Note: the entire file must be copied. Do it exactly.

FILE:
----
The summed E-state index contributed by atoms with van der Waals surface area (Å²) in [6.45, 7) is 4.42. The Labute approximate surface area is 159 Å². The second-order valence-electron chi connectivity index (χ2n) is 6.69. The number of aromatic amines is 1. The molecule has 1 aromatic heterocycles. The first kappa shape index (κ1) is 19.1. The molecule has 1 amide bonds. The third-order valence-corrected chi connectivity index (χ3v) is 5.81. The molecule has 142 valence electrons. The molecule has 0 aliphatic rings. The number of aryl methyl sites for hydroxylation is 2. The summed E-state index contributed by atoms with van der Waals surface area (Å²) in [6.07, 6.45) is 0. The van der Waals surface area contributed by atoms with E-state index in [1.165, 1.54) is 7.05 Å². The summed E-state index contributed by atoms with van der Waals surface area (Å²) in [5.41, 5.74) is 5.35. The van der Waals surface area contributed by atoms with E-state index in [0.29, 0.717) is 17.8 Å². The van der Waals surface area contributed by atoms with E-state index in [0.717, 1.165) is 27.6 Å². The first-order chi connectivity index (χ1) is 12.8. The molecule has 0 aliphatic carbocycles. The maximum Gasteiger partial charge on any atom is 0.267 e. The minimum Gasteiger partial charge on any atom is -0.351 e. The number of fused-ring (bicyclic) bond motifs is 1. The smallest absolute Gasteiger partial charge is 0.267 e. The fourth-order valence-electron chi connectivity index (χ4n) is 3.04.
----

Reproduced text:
The summed E-state index contributed by atoms with van der Waals surface area (Å²) in [6.45, 7) is 4.42. The Labute approximate surface area is 159 Å². The second-order valence-electron chi connectivity index (χ2n) is 6.69. The number of aromatic amines is 1. The molecule has 1 aromatic heterocycles. The first kappa shape index (κ1) is 19.1. The molecule has 1 amide bonds. The third-order valence-corrected chi connectivity index (χ3v) is 5.81. The molecule has 142 valence electrons. The molecule has 0 aliphatic rings. The number of aryl methyl sites for hydroxylation is 2. The summed E-state index contributed by atoms with van der Waals surface area (Å²) in [6.07, 6.45) is 0. The van der Waals surface area contributed by atoms with E-state index in [1.165, 1.54) is 7.05 Å². The summed E-state index contributed by atoms with van der Waals surface area (Å²) in [5.41, 5.74) is 5.35. The van der Waals surface area contributed by atoms with E-state index in [0.29, 0.717) is 17.8 Å². The van der Waals surface area contributed by atoms with E-state index in [0.717, 1.165) is 27.6 Å². The first-order chi connectivity index (χ1) is 12.8. The molecule has 0 aliphatic carbocycles. The maximum Gasteiger partial charge on any atom is 0.267 e. The minimum Gasteiger partial charge on any atom is -0.351 e. The number of fused-ring (bicyclic) bond motifs is 1. The smallest absolute Gasteiger partial charge is 0.267 e. The fourth-order valence-electron chi connectivity index (χ4n) is 3.04.